About The Shakespeare Oxford Society

Founded in 1957, New York-based Shakespeare Oxford Society is a nonprofit, educational organization dedicated to exploring the Shakespeare authorship question and researching the evidence that Edward de Vere, the 17th Earl of Oxford (1550 – 1604) is the true author of the poems and plays of “William Shakespeare.  The homepage of the Society also says the group is “Dedicated to Researching and Honoring the True Bard.”  Visit www.shakespeare-oxford.com for more information.

SOS newsletter out, editor sought

The December 2009 issue of the Shakespeare Oxford Newsletter is being printed and will be mailed next week. This issue was delayed one month so that we could include coverage of the November 2009 Shakespeare Fellowship/Shakespeare Oxford Society Conference in Houston, Texas.

Highlights of this issue of the newsletter include:

  • SOS Vice-president Richard Joyrich’s extensive report on the Houston conference,
  • a fascinating article on “Rowe’s Shakespeare Biography” by Frank Davis
  • an article on “The Two Shakespeares” — the Stratford monument and the First Folio frontispiece – by SOS President John Hamill,
  • and a comprehensive financial report by SOS Treasurer Susan Grimes Width.

To support this important outreach of the Shakespeare Oxford Society, please become a member of SOS. You may join the organization online at: http://www.goestores.com/catalog.aspx?Merchant=shakespeareoxfordsociety&DeptID=27020

The March 2010 issue of the newsletter is currently underway. Once the March issue is published, I will step down as the SOS newsletter editor in order to concentrate on administering the organization’s Internet news site in this space, the Shakespeare Oxford Society News Online. If you have any questions or comments about online coverage, please contact me: Linda Theil at <mailto:linda.theil@gmail.com>.

SOS Second Vice-president for Publications and Public Relations Matthew Cossolotto is accepting applications and suggestions for the Shakespeare Oxford Newsletter editor position now. Please address correspondence to him at <mailto:matthew@ovations.com> or write him at the SOS office at PO Box 808, Yorktown Heights, NY 10598-0808. The office may be reached by telephone at 914-962-1717.

SOS officers assigned duties

The Shakespeare Oxford Society board of trustees elected officers on December 12. President John Hamill was elected by the board at their November meeting during the annual meeting and conference in Houston. New officers are First Vice-president Richard Joyrich and Second Vice-president Matthew Cossolotto. Incumbent officers Secretary Virginia Hyde and Treasurer Susan Grimes Width were also re-elected.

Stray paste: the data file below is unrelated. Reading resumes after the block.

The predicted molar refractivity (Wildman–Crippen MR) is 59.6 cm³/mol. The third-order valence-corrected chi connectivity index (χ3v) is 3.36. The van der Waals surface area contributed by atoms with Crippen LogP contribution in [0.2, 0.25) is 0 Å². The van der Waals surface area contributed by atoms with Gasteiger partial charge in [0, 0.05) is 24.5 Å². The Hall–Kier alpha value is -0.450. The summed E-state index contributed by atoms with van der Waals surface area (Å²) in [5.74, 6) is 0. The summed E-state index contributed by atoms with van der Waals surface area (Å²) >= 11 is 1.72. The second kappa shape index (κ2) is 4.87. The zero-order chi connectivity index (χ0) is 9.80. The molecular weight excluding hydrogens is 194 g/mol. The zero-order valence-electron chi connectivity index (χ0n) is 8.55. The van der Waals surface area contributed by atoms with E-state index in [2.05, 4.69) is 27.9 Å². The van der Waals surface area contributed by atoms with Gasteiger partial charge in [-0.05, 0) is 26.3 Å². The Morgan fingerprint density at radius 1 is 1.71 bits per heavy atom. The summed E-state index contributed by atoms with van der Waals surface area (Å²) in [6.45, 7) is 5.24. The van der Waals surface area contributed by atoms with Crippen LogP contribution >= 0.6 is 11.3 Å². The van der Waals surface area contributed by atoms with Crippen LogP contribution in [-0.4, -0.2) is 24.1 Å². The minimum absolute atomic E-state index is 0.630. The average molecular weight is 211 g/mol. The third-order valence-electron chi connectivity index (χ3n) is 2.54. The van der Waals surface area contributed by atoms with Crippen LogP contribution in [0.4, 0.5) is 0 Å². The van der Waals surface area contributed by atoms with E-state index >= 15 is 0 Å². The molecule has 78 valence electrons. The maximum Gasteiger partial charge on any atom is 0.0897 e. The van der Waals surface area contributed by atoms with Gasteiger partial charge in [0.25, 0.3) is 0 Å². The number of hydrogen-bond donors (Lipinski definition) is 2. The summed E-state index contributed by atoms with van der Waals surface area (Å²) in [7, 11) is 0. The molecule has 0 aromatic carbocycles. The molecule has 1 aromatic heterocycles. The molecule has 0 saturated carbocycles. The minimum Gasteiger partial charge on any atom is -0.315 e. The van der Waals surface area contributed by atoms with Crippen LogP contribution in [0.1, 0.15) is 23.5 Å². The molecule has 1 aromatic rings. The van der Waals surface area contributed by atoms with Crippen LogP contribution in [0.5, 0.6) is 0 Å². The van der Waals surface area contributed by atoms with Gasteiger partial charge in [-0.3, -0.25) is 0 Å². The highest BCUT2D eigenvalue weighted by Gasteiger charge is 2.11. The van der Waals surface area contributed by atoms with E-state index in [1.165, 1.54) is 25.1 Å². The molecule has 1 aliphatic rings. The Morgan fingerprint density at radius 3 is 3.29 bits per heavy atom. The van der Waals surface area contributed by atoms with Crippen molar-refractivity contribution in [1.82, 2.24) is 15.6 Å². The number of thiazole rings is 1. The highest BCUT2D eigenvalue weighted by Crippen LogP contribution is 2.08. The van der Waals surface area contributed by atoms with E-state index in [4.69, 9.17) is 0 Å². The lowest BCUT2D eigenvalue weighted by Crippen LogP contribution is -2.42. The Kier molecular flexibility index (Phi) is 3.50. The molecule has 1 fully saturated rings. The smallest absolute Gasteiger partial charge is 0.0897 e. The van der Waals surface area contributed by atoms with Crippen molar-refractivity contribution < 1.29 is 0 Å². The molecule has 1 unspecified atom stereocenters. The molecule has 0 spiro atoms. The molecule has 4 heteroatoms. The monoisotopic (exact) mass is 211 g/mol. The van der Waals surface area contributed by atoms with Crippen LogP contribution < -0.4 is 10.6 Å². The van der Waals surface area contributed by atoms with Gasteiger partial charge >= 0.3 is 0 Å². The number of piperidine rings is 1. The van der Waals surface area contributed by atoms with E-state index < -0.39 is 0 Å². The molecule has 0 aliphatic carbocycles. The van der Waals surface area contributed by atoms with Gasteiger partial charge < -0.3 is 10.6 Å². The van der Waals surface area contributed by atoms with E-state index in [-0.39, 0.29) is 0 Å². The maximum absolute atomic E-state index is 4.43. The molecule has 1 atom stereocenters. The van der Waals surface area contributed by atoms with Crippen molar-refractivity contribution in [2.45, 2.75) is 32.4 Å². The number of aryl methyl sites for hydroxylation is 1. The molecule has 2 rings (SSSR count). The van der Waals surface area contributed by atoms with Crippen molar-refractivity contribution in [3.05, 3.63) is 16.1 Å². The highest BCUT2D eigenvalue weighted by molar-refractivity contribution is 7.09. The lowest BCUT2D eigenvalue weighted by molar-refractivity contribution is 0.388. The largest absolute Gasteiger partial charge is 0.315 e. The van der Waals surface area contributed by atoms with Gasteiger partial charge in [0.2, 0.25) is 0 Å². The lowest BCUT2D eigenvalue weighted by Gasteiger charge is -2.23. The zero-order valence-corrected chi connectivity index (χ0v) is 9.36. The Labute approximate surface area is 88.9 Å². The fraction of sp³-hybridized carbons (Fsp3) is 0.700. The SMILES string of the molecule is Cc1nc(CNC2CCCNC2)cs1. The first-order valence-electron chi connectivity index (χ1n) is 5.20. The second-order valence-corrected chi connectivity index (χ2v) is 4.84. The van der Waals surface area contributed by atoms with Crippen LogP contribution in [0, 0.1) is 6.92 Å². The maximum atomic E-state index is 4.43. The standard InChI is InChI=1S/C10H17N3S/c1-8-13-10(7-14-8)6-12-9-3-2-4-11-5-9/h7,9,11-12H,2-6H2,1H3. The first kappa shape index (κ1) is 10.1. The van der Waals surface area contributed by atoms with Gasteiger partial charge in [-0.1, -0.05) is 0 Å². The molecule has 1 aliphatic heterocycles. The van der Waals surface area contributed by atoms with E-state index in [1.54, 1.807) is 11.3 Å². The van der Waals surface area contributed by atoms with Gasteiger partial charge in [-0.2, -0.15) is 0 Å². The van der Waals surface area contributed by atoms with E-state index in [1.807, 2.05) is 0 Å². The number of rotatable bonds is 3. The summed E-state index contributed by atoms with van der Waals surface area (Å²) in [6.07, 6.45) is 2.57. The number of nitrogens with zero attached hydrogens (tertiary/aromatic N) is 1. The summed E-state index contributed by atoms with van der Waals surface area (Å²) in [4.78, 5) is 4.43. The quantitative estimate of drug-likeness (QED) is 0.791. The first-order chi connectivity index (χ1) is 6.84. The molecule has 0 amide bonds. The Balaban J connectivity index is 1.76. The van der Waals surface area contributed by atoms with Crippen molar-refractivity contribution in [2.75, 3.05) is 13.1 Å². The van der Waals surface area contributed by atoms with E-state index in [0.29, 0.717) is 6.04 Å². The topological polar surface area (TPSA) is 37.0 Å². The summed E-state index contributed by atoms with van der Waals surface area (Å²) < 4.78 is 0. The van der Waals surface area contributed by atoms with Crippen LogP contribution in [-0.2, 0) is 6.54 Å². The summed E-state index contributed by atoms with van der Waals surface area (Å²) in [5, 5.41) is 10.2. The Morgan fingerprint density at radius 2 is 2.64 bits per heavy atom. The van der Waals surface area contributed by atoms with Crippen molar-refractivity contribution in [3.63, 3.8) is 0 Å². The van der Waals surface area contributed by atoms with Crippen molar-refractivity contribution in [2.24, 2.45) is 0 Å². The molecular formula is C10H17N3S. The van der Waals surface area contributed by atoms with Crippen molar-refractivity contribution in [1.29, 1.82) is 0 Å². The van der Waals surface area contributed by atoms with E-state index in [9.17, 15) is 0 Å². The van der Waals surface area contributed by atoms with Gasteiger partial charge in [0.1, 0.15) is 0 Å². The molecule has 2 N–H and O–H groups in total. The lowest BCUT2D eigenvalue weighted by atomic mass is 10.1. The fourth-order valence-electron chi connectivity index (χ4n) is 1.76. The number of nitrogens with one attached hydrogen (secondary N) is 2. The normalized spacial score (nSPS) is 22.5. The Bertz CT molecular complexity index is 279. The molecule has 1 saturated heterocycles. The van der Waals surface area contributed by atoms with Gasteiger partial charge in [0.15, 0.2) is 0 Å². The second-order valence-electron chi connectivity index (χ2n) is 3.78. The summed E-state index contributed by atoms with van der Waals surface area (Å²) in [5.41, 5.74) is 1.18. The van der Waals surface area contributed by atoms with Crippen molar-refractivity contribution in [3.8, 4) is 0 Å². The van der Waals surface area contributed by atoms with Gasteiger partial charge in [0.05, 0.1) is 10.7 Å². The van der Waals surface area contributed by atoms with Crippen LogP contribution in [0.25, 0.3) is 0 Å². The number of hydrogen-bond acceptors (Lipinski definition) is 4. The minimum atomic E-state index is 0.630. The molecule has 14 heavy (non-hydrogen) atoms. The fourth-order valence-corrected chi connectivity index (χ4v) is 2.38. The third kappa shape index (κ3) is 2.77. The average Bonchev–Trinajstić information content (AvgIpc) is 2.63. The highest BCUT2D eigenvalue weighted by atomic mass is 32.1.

President John Hamill reported today that a new committee has been formed, and will be headed by Second Vice-president Cossolotto:

Matthew Cossolotto has been selected as the Second Vice-president of the Shakespeare Oxford Society, and chairperson of the newly created Publications/Public Relations Committee.   Publications and public relations are very much related to each other, and we want to increase our public relations outreach, and expand the use of the SOS newsletter and The Oxfordian in this effort.  This will be a very challenging task for all of us.  Matthew is full of ideas as to how to improve both our publications and outreach.

First Vice-president Richard Joyrich will continue to be in charge of membership development.

SOS and SF name new leaders

 

Linda Theil and new SOS President John Hamill

Hamill to lead SOS
John Hamill was named as the new president of the Shakespeare Oxford Society during a meeting of the board of directors after the society’s annual meeting yesterday in Houston. Hamill will serve a one-year term as president. He has been a member of the SOS board since 2001 and has chaired the publications committee. Hamill replaces outgoing president Matthew Cossolotto.

SOS membership elected Cossolotto, Richard Smiley, and Richard Joyrich to three-year terms on the board of directors and elected Hamill to fill the remaining one-year term of former board member Andrew Frye.

Earl Showerman

New SF president Earl Showerman, Houston 2009

Showerman to lead SF
The Shakespeare Fellowship chose new president Earl Showerman at their annual meeting to replace outgoing president Alex McNeill. Showerman will chair next year’s SF/SOS Joint Conference to be held September 16-19, 2010 at the Ashland Springs Hotel in Ashland, Oregon. Showerman has reserved a block of tickets at the Oregon Shakespeare Festival in Ashland for conference attendees.

Fellowship members elected Showerman, Patricia Urquart, and Ian Haste to three year terms on the board and elected Ted Story to a two-year term.

Both annual meetings took place at this years Shakespeare Fellowship and Shakespeare Oxford Society joint conference at the Doubletree hotel and conference center in Houston, Texas.

Shakespeare Oxford Newsletter out

A new issue of the quarterly Shakespeare Oxford Newsletter has been published thanks to the work of many fine writers and skilled editors including former editor Lew Tate, the entire Shakespeare-Oxford Society Publications Committee: Chairman John Hamill, Katherine Chiljan, Richard Smiley, Ramon Jimenez, Frank Davis, Brian Bechtold and Jim Brooks, and to Richard Whalen and all the Oxfordians whose generosity inspired this effort.

In this space we will preview the current newsletter with a letter from SOS President Matthew Cossolotto and an interview with playwright Alan Navarre. Other articles in the current issue include:
a report of the thirteenth Shakespeare Authorship Studies Conference by Richard Joyrich, MD
a commentary on the April 2009 Wall Street Journal article on Justice John Paul Stevens’ Oxfordian point-of-view by R. Thomas Hunter, PhD
a translation and elucidation of Spanish ambassador Antonio Perez’s letters by John Hamill,
an article on the relevance of Shakspere’s signatures by Frank Davis
and a review of Stanley Wells’ Is It TrueWhat They Say about Shakespeare? by Richard Whalen.

Hardcopy of the newsletter is available as a benefit of Shakespeare-Oxford Society membership. Support SOS by joining online at:
http://www.goestores.com/catalog.aspx?Merchant=shakespeareoxfordsociety&DeptID=27020 Membership also includes hardcopy of the SOS annual journal, The Oxfordian — a new issue of The Oxfordian is due out in time for the SF/SOS joint conference in Houston November 5-8, 2009.

Linda Theil, Editor
Shakespeare Oxford Newsletter